When I was young, I loved to play a game called “follow the leader.” In the game, a leader is chosen and then proceeds to lead the group by walking, running, skipping, flailing their arms, spinning around, etc. As the followers begin to fall away, unable to duplicate the leaders’ moves, the last person becomes the new leader, and he or she continues to lead the crowd, often trying to come up with difficult moves and tasks to make it hard to follow. I don’t know if kids still play this game, but I am convinced that many adults still do.
Disagree? A quick look at social media will open your eyes. You’ll be surprised at who adults follow. History shows us that in the 30s and 40s it was Hitler. In the 50s and 60s it was Castro. In this millennium we saw Bin Laden, Saddam Hussein, and scores of third-world countries led by insane megalomaniacs with one goal in sight: domination. But there’s no way that can happen to us, right? As Christians we have discernment. Wisdom. God-given choices. We’re way too smart for that. Or are we?
A recent scroll through YouTube left me stunned at some of the teaching that is followed by scores of believers. Just like in the game, we can easily become the kind of leader that we follow. That’s what we’re being trained to do!
In Paul’s first letter to his dear brother in Christ, Timothy, he urges him to first accept those in spiritual authority over him, but also to guard against false teaching. In 1 Timothy 6:3-5 (ESV), Paul writes, “If anyone teaches a different doctrine and does not agree with the sound words of our Lord Jesus Christ and the teaching that accords with godliness, he is puffed up with conceit and understands nothing. He has an unhealthy craving for controversy and for quarrels about words, which produce envy, dissension, slander, evil suspicions, and constant friction among people who are depraved in mind and deprived of the truth, imagining that godliness is a means of gain.” The notion of “teaching that accords with godliness” intrigues me.
Are you a leader whose teaching and guidance does not align with godliness? Maybe you’re a team member who is following a leader who’s “puffed up with conceit.” Or maybe you’re finding the messages you are hearing on Sunday morning to be leaving you with thoughts of envy, slander, evil suspicions, or constant friction.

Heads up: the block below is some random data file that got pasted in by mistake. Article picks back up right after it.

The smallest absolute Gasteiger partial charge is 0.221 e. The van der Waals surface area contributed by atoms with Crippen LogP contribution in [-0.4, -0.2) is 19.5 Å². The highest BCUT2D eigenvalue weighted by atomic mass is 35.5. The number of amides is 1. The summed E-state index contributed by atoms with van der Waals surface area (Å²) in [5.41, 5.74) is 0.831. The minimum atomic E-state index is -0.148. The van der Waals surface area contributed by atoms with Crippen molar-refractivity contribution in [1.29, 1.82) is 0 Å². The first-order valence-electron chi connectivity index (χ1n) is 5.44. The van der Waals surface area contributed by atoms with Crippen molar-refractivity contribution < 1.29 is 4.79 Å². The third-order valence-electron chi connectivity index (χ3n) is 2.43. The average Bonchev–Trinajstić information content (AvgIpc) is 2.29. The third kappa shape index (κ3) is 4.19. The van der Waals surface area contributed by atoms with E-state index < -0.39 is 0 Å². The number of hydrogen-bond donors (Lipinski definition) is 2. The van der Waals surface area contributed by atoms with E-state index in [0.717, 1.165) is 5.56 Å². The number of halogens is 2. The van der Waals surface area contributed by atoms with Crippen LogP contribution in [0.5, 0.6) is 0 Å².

So what do we do to guard against following a “false teacher,” especially since we are to follow those in authority over us? As we grow in our walk, we should also grow in our discernment. There is nothing wrong with assessing our leaders as well as assessing ourselves as leaders. As I evaluate myself as a leader, and as I look to follow others, here are a few points I try to keep in mind:
- Does what this leader teaches, preaches, and lives out align with Scripture? Now we’re not going to get it perfectly right all the time, let’s just say that up front. No one is perfect, only Jesus was. But we can strive for excellence and for a life that honors God in word and in deed. Is the leader you are following “practicing what he preaches?”
- Do you see the fruit of the Spirit in this leader’s life? “For the fruit of the Spirit is love, joy, peace, patience, kindness, goodness, faithfulness, gentleness, and self-control.” (Galatians 5:22-23 ESV) Sister, make yourself a list. In one column list the fruits. In the next column, record a few ways you see your leader exhibiting those fruits on a daily basis. If you’re evaluating yourself, you may want to ask for help from a friend or colleague. Sometimes it’s hard to see the fruit in our own lives, and it’s also hard to admit where we are lacking.
- Is the person you are following inspiring you? When you are with this leader are you feeling poured into in a way that makes you leave feeling encouraged and hopeful? When I leave my church on Sunday morning, I leave feeling rejuvenated, energized, and on mission. When I end a meeting I have led, I want the team I am entrusted with to be eager to serve and prepared for our tasks with ready hearts and minds.
As we seek to walk closer with the Lord, we must regularly ask these questions of our leaders and of ourselves. In addition, I often ask myself if I am the kind of leader that I would follow. When I come up short, and I have, I pray for the Holy Spirit’s help in bringing me back in line with the way Jesus led: humbly, and by example.
Our time here on this planet is brief. We don’t have time to spend on following a leader who is prideful, insecure, or domineering. Instead, choose someone who is leading from a place of grace, peace, and genuine humility. May God bless you with the necessary wisdom, discernment, and courage to make these choices.